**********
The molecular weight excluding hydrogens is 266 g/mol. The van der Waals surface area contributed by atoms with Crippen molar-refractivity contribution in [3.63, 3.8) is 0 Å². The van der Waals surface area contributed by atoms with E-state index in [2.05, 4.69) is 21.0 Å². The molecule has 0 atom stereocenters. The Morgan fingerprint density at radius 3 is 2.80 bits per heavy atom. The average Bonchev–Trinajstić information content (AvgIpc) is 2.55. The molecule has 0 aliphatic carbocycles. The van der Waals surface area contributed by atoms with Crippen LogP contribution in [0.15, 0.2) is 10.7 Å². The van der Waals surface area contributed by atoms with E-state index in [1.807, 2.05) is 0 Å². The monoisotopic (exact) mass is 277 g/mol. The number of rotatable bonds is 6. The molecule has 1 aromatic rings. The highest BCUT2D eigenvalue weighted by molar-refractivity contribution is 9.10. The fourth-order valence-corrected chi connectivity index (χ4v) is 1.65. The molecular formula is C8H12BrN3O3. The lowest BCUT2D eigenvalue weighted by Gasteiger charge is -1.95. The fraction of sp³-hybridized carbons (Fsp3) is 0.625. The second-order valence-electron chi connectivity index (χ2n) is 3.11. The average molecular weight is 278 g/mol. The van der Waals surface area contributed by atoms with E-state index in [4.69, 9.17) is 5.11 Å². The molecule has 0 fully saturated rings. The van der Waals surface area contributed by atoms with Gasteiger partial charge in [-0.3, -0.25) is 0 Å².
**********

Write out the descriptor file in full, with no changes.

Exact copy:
The molecular weight excluding hydrogens is 266 g/mol. The van der Waals surface area contributed by atoms with Crippen molar-refractivity contribution in [3.63, 3.8) is 0 Å². The van der Waals surface area contributed by atoms with E-state index in [2.05, 4.69) is 21.0 Å². The molecule has 0 atom stereocenters. The Morgan fingerprint density at radius 3 is 2.80 bits per heavy atom. The average Bonchev–Trinajstić information content (AvgIpc) is 2.55. The molecule has 0 aliphatic carbocycles. The van der Waals surface area contributed by atoms with Crippen LogP contribution in [0.15, 0.2) is 10.7 Å². The van der Waals surface area contributed by atoms with E-state index in [1.807, 2.05) is 0 Å². The monoisotopic (exact) mass is 277 g/mol. The number of rotatable bonds is 6. The molecule has 1 aromatic rings. The highest BCUT2D eigenvalue weighted by molar-refractivity contribution is 9.10. The fourth-order valence-corrected chi connectivity index (χ4v) is 1.65. The molecular formula is C8H12BrN3O3. The lowest BCUT2D eigenvalue weighted by Gasteiger charge is -1.95. The fraction of sp³-hybridized carbons (Fsp3) is 0.625. The second-order valence-electron chi connectivity index (χ2n) is 3.11. The average molecular weight is 278 g/mol. The van der Waals surface area contributed by atoms with E-state index in [4.69, 9.17) is 5.11 Å². The molecule has 0 fully saturated rings. The van der Waals surface area contributed by atoms with Gasteiger partial charge in [-0.3, -0.25) is 0 Å².